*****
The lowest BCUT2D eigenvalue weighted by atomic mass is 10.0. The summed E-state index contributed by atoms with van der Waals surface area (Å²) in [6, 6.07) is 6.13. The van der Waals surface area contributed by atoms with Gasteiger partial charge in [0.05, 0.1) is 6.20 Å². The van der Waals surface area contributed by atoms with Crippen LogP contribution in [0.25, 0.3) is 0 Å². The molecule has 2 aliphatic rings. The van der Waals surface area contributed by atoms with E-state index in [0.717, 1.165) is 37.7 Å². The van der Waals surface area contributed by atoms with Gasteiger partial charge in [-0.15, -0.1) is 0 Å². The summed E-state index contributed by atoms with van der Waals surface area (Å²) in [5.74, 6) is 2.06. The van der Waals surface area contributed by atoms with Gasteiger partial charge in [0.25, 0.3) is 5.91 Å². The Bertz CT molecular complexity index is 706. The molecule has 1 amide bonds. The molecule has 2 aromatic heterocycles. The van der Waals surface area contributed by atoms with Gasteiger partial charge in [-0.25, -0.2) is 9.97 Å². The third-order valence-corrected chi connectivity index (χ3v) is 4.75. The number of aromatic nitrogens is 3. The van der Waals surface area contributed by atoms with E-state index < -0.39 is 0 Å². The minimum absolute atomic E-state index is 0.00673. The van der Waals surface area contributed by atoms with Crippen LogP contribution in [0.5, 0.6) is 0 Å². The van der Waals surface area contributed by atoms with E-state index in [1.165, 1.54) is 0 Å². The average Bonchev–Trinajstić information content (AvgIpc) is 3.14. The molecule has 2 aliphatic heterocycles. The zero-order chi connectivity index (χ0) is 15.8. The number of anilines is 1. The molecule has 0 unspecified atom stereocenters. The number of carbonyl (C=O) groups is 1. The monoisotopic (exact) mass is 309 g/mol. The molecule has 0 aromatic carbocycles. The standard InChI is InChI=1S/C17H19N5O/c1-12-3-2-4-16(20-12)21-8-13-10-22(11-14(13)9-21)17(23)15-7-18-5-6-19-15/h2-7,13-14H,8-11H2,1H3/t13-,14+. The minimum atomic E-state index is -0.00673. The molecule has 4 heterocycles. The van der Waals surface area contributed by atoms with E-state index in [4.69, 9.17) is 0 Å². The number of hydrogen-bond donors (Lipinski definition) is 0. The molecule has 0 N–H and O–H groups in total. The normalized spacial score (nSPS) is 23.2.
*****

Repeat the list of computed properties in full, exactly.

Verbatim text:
The lowest BCUT2D eigenvalue weighted by atomic mass is 10.0. The summed E-state index contributed by atoms with van der Waals surface area (Å²) in [6, 6.07) is 6.13. The van der Waals surface area contributed by atoms with Gasteiger partial charge in [0.05, 0.1) is 6.20 Å². The van der Waals surface area contributed by atoms with Crippen LogP contribution in [0.25, 0.3) is 0 Å². The molecule has 2 aliphatic rings. The van der Waals surface area contributed by atoms with E-state index in [0.717, 1.165) is 37.7 Å². The van der Waals surface area contributed by atoms with Gasteiger partial charge in [-0.15, -0.1) is 0 Å². The summed E-state index contributed by atoms with van der Waals surface area (Å²) in [5.74, 6) is 2.06. The van der Waals surface area contributed by atoms with Gasteiger partial charge in [0.25, 0.3) is 5.91 Å². The Bertz CT molecular complexity index is 706. The molecule has 1 amide bonds. The molecule has 2 aromatic heterocycles. The van der Waals surface area contributed by atoms with Gasteiger partial charge in [-0.25, -0.2) is 9.97 Å². The third-order valence-corrected chi connectivity index (χ3v) is 4.75. The number of aromatic nitrogens is 3. The van der Waals surface area contributed by atoms with E-state index < -0.39 is 0 Å². The minimum absolute atomic E-state index is 0.00673. The van der Waals surface area contributed by atoms with Crippen LogP contribution in [0.5, 0.6) is 0 Å². The van der Waals surface area contributed by atoms with E-state index in [1.165, 1.54) is 0 Å². The average Bonchev–Trinajstić information content (AvgIpc) is 3.14. The molecule has 2 aliphatic heterocycles. The zero-order chi connectivity index (χ0) is 15.8. The number of anilines is 1. The molecule has 0 unspecified atom stereocenters. The number of carbonyl (C=O) groups is 1. The monoisotopic (exact) mass is 309 g/mol. The molecule has 0 aromatic carbocycles. The standard InChI is InChI=1S/C17H19N5O/c1-12-3-2-4-16(20-12)21-8-13-10-22(11-14(13)9-21)17(23)15-7-18-5-6-19-15/h2-7,13-14H,8-11H2,1H3/t13-,14+. The minimum atomic E-state index is -0.00673. The molecule has 4 heterocycles. The van der Waals surface area contributed by atoms with E-state index in [4.69, 9.17) is 0 Å². The number of hydrogen-bond donors (Lipinski definition) is 0. The molecule has 0 N–H and O–H groups in total. The normalized spacial score (nSPS) is 23.2.